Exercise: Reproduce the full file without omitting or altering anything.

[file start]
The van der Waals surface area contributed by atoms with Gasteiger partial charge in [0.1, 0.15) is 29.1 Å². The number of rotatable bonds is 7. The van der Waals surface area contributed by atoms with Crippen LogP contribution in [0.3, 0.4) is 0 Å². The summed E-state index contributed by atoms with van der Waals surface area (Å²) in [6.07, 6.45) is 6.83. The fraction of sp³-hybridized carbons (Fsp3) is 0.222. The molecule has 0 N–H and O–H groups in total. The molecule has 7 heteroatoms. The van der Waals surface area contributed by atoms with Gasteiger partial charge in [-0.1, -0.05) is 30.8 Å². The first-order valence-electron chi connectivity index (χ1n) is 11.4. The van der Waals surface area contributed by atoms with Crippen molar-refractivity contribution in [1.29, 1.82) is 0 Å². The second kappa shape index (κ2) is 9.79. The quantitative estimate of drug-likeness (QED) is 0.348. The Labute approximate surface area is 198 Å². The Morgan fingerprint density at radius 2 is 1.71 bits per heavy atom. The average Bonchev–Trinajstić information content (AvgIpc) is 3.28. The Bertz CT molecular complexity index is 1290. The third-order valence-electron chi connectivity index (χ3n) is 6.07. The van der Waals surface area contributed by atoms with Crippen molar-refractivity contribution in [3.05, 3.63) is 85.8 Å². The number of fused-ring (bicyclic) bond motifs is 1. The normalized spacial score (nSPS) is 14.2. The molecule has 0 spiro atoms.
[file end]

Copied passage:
The van der Waals surface area contributed by atoms with Gasteiger partial charge in [0.1, 0.15) is 29.1 Å². The number of rotatable bonds is 7. The van der Waals surface area contributed by atoms with Crippen LogP contribution in [0.3, 0.4) is 0 Å². The summed E-state index contributed by atoms with van der Waals surface area (Å²) in [6.07, 6.45) is 6.83. The fraction of sp³-hybridized carbons (Fsp3) is 0.222. The molecule has 0 N–H and O–H groups in total. The molecule has 7 heteroatoms. The van der Waals surface area contributed by atoms with Gasteiger partial charge in [-0.1, -0.05) is 30.8 Å². The first-order valence-electron chi connectivity index (χ1n) is 11.4. The van der Waals surface area contributed by atoms with Crippen molar-refractivity contribution in [1.29, 1.82) is 0 Å². The second kappa shape index (κ2) is 9.79. The quantitative estimate of drug-likeness (QED) is 0.348. The Labute approximate surface area is 198 Å². The Morgan fingerprint density at radius 2 is 1.71 bits per heavy atom. The average Bonchev–Trinajstić information content (AvgIpc) is 3.28. The Bertz CT molecular complexity index is 1290. The third-order valence-electron chi connectivity index (χ3n) is 6.07. The van der Waals surface area contributed by atoms with Crippen molar-refractivity contribution in [3.05, 3.63) is 85.8 Å². The number of fused-ring (bicyclic) bond motifs is 1. The normalized spacial score (nSPS) is 14.2. The molecule has 0 spiro atoms.